Employers will be able to justify discrimination in the workplace on the grounds of cost alone, according to a new ruling from the Court of Appeal.
In the Woodcock v Cumbria Primary Care Trust age discrimination case the court upheld the decisions from the Carlisle Employment Tribunal and the Employment Appeals Tribunal that Mr Woodstock’s employer had been justified in dismissing him shortly before his 50th birthday.
The decision meant that the Trust would not have to pay Mr Woodstock, who formerly held the position of chief executive, his enhanced pension, saving them a payout that could have reached up to £1 million.
Although the Trust gave Mr Woodstock the 12 months’ notice he was entitled to, this was before a formal consultation process which could have pushed the duration of the process past his birthday.
However, the Court of Appeal ruled that while Mr Woodstock had been a victim of age discrimination the Trust’s act of dismissal was not unfair in the circumstances and was a justifiable decision.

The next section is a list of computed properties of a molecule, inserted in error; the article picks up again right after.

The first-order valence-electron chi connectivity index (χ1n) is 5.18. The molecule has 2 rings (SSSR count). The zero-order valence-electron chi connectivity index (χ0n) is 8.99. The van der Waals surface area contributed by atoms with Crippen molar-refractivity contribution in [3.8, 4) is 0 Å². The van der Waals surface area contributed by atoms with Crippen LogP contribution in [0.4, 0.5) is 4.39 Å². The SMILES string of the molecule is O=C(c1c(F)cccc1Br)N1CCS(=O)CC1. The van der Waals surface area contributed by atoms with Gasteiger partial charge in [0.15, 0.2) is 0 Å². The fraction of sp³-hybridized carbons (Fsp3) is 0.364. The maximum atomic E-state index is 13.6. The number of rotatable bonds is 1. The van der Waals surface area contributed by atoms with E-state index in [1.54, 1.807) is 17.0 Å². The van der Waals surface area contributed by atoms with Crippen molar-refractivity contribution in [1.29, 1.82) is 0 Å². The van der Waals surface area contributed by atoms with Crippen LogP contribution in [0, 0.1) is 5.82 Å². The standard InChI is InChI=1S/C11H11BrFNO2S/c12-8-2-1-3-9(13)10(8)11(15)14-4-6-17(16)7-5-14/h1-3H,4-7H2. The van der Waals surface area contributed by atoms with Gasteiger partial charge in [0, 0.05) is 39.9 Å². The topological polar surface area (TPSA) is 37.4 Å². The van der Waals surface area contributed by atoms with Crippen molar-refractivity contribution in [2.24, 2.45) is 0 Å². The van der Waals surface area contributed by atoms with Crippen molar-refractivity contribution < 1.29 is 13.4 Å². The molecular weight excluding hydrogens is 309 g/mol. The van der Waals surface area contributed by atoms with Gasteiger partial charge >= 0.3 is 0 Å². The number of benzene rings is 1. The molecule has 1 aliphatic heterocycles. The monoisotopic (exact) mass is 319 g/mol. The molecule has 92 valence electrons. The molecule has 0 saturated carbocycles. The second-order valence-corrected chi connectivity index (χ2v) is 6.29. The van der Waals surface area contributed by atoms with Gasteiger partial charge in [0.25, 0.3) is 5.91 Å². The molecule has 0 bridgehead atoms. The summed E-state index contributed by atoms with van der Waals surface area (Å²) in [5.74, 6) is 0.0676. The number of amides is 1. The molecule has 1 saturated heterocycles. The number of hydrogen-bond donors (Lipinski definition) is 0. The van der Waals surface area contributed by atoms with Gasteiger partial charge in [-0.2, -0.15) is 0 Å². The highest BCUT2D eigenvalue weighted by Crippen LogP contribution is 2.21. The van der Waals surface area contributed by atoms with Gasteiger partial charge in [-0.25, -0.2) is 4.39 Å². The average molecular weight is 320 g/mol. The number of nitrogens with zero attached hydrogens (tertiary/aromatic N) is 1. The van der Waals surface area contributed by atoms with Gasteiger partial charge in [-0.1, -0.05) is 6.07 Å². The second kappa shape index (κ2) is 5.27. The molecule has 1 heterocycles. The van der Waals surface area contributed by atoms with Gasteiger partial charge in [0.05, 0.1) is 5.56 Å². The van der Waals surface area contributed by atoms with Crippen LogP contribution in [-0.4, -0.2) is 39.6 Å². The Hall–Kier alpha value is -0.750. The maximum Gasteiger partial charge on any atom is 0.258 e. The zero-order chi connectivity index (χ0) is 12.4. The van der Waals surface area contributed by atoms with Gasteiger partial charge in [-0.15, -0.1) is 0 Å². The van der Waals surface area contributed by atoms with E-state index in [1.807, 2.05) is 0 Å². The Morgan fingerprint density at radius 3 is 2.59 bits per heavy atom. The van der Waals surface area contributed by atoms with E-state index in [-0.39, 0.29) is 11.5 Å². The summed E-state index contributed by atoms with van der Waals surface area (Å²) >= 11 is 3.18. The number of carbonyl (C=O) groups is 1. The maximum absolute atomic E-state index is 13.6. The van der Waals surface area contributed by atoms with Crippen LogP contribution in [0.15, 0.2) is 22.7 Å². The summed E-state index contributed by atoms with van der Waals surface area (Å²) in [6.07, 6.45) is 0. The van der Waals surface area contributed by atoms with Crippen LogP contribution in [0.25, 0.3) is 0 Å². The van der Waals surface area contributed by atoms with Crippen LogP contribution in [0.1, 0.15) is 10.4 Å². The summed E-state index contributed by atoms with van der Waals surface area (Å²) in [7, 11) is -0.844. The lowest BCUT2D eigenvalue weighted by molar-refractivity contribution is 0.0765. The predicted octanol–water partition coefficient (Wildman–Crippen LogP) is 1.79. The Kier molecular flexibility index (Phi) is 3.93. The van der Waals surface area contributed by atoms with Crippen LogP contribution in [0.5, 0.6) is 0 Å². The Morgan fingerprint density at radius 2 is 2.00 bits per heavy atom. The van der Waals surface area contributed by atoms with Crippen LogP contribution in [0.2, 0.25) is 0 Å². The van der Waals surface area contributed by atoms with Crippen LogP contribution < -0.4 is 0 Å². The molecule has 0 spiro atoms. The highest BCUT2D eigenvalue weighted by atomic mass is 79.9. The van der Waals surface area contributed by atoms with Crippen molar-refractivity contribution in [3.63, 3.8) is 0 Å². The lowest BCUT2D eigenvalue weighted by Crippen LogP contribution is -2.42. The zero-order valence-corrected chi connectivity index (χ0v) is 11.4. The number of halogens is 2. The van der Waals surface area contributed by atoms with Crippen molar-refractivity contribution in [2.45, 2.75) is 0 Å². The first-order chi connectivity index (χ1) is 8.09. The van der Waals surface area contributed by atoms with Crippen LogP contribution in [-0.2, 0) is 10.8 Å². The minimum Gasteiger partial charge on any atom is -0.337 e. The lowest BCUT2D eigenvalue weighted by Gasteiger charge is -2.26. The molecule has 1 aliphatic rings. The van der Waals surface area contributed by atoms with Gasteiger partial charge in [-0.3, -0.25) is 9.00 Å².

Audrey Williams, head of discrimination at law firm Eversheds, warned employers that, although the ruling is significant, their workers’ rights should not be compromised by the decision.
“Today’s decision is significant but should not be interpreted as opening the door to exploitation by employers, seeking to justify discriminatory measures or conduct for cost reasons,” she said.
“It is clear the courts will continue to scrutinise the circumstances of and reasons for employer’s decisions as closely as ever – if not more so where cost is being put forward to justify a decision or approach.”
The ruling comes after the government scrapped the Default Retirement Age of 65 last year, but agreed that employers are still allowed to force staff out after a certain age provided that the decision could be justified objectively.